Huge pool of Arctic water could cool Europe: study

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A huge pool of fresh water in the Arctic Ocean is expanding and could lower Europe’s temperature by causing a mild ocean current to slow down, British scientists say.

Using satellites to measure sea surface height from 1995 to 2010, scientists from University College London and Britain's National Oceanography Center found that the western Arctic's sea surface has risen by about 15 centimetres since 2002.

The volume of fresh water has increased by at least 8,000 cubic kilometers, or about 10% of all the fresh water in the Arctic Ocean. The fresh water comes from melting ice and river run-off.

The rise could be due to strong Arctic winds increasing an ocean current called the Beaufort Gyre, making the sea surface bulge upwards.

The Beaufort Gyre is one of the least understood bodies of water on the planet. It is a slowly swirling body of ice and water north of Alaska, about 10 times bigger than Lake Michigan in the United States.

Some scientists believe the natural rhythms of the gyre could be affected by global warming which could have serious implications for the ocean's circulation and rising sea levels.

Climate models have suggested that wind blowing on the surface of the sea has formed a raised dome in the middle of the Beaufort Gyre, but there have been few in-depth studies to confirm this.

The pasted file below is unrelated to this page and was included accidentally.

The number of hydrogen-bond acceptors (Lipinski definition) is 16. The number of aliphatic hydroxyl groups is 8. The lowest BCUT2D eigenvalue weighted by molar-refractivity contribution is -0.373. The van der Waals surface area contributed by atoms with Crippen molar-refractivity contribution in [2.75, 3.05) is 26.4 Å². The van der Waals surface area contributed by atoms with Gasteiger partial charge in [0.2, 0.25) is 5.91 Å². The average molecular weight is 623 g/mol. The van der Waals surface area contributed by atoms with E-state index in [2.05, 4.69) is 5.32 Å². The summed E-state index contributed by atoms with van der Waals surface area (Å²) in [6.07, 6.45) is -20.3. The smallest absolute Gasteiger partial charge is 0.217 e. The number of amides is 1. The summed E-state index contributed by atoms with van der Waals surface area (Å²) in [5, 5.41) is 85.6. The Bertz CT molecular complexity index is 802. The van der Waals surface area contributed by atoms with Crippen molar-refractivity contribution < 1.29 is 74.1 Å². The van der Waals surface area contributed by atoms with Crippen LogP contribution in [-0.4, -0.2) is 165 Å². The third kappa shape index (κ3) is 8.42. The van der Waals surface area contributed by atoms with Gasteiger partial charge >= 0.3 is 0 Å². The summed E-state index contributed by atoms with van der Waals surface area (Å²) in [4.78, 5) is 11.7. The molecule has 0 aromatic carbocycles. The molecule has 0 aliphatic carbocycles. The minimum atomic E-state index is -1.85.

If the wind changes direction, which happened between the mid-1980s to mid-1990s, the pool of fresh water could spill out into the rest of the Arctic Ocean and even into the North Atlantic Ocean, the study said.

This could cool Europe by slowing down an ocean current coming from the Gulf Stream, which keeps Europe relatively mild compared with countries at similar latitudes.

"Our findings suggest that a reversal of the wind could result in the release of this fresh water to the rest of the Arctic Ocean and even beyond," Katharine Giles at UCL's Center for Polar Observation and Modelling and lead author of the study, said on 22 January. The study was published in the journal Nature Geoscience.

The team plans to investigate further the relationship between sea-ice cover and wind changes.

The global community is currently engaged in negotiations to agree a successor deal to the Kyoto Protocol by 2015, with a treaty due to be signed by 2020. 

The scientific consensus that humans are responsible for global warming is now compelling with over 90% probability, according to the 2007 report from the Intergovernmental Panel on Climate Change (IPCC), a UN-backed scientific body. 

But uncertainties remain surrounding the extent of future temperature rises and the effects they will have on the earth's complex ecosystem.

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